The tumultuous take-over saga at SsangYong has resulted in chemical-to-steel group KG becoming the new owner. The company outbid underclothing giant Ssangbangwool (SSB) and paid 950 billion won ($740 million) for the financially troubled Korean SUV specialist.
The deal was conducted by biddings that needed the approval of the Seoul Bankruptcy court. Based on pricing, funding plans, and financial health, the court decided that the KG consortium was the best candidate.
After the deal is signed in the coming weeks, SsangYong will have to submit a restructuring plan, a road map to economic viability that the same court must approve. Only then can the car maker begin its new chapter, easing the burden of its debt-loaded recent past (the company hasn’t made a profit in the last six years). As such, specific details on KG’s plans with SsangYong haven’t been announced yet.
With KG’s Korean roots, ownership of SsangYong comes home again after decades of foreign shareholders. Before the financial crisis in 2009, the company resided under the Chinese giant SAIC, which cut itself loose to brace for the troubled times.
Three years later, Indian industrial group Mahindra acquired SsangYong and kept it in its portfolio until last year, when snowballing losses seemingly blocked the possibility of recovery. The Korean brand even had to put its only factory, in Peyongtaek, on the block, which it had been occupying for over 42 years.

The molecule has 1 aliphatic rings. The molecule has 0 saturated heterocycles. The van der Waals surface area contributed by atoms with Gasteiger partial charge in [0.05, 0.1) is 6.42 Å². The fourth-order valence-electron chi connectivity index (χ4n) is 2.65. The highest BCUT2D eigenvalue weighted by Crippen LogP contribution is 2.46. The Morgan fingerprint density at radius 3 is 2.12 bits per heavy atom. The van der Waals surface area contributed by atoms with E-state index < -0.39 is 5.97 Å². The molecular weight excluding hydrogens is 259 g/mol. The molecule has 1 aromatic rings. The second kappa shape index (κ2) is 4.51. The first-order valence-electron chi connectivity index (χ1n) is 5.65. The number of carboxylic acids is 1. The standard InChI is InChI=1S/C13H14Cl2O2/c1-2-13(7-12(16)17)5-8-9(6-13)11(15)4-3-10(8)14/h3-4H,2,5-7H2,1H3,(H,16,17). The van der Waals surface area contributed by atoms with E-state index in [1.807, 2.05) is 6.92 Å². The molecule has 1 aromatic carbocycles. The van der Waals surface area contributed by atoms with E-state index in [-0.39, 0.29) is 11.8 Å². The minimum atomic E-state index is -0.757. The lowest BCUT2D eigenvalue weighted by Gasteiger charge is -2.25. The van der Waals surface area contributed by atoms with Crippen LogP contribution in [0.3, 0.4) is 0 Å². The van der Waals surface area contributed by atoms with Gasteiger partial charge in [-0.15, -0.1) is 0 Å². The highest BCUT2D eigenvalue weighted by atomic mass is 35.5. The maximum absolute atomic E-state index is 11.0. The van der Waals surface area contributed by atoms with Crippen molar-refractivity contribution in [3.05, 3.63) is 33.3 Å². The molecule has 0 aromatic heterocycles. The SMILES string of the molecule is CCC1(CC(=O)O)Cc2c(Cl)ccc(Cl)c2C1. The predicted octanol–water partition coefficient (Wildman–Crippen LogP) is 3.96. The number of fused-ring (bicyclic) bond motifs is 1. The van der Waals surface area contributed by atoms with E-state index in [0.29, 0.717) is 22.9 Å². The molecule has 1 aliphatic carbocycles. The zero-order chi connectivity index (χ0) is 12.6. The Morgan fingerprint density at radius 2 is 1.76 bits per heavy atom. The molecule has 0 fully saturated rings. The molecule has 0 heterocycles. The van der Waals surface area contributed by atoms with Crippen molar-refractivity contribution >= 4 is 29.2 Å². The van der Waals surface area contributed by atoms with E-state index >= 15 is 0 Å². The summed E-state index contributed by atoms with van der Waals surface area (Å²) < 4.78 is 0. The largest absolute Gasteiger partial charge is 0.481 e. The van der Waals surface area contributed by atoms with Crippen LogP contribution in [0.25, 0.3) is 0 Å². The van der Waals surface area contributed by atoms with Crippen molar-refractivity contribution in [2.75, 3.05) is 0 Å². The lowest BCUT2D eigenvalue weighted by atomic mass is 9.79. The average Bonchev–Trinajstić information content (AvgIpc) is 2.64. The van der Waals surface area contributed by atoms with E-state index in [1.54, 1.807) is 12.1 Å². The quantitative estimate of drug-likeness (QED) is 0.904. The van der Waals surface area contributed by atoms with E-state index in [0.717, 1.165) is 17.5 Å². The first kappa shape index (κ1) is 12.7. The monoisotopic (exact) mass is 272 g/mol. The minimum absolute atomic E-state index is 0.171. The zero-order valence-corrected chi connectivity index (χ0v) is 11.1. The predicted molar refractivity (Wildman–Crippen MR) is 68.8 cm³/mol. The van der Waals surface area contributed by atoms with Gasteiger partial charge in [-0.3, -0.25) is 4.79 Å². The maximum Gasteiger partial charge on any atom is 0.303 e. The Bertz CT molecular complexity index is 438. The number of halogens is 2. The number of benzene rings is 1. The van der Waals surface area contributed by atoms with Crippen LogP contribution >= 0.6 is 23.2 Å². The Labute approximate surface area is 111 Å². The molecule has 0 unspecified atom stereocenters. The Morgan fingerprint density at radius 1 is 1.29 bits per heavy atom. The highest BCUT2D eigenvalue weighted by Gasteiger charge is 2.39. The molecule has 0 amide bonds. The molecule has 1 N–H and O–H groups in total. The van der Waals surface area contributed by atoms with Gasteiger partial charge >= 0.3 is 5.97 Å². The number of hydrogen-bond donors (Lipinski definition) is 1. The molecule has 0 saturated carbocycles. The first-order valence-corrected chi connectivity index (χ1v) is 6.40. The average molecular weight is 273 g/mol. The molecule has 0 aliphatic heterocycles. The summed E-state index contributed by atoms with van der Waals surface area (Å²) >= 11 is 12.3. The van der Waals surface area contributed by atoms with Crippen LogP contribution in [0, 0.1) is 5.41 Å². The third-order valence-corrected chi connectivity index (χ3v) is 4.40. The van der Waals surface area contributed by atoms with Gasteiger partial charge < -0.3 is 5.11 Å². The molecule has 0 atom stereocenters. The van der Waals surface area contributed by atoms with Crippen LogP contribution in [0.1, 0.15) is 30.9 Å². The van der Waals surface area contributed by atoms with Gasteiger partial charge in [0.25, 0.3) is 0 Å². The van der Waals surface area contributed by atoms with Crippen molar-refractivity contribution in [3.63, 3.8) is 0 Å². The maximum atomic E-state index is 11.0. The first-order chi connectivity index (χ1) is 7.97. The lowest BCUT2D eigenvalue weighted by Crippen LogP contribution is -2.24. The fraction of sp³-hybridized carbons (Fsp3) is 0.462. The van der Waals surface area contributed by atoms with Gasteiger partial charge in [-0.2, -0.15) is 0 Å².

Subsequently, SsangYong struck a preliminary deal with compatriot Edison Motor, an electric bus maker, which got approved in court. The deal was considered a ‘bargain’ at 305 billion won ($254,7 million). Rightfully so, since KG is now paying triple the price.
But cheap or not, Edison failed to get its funding together and asked for a delay when payment was due. Ssangyong declined and now outlives Edison, which went bankrupt in May this year.
Despite the ownership carousel, Ssangyong hasn’t failed to launch new products. With the Korando E-Motion, the company has an all-electric crossover in its line-up (something Alfa Romeo can’t claim), and last month it lifted the veils off its bold-looking SUV Torres. That medium-sized model will hit European shores next year, but only in a battery-powered version.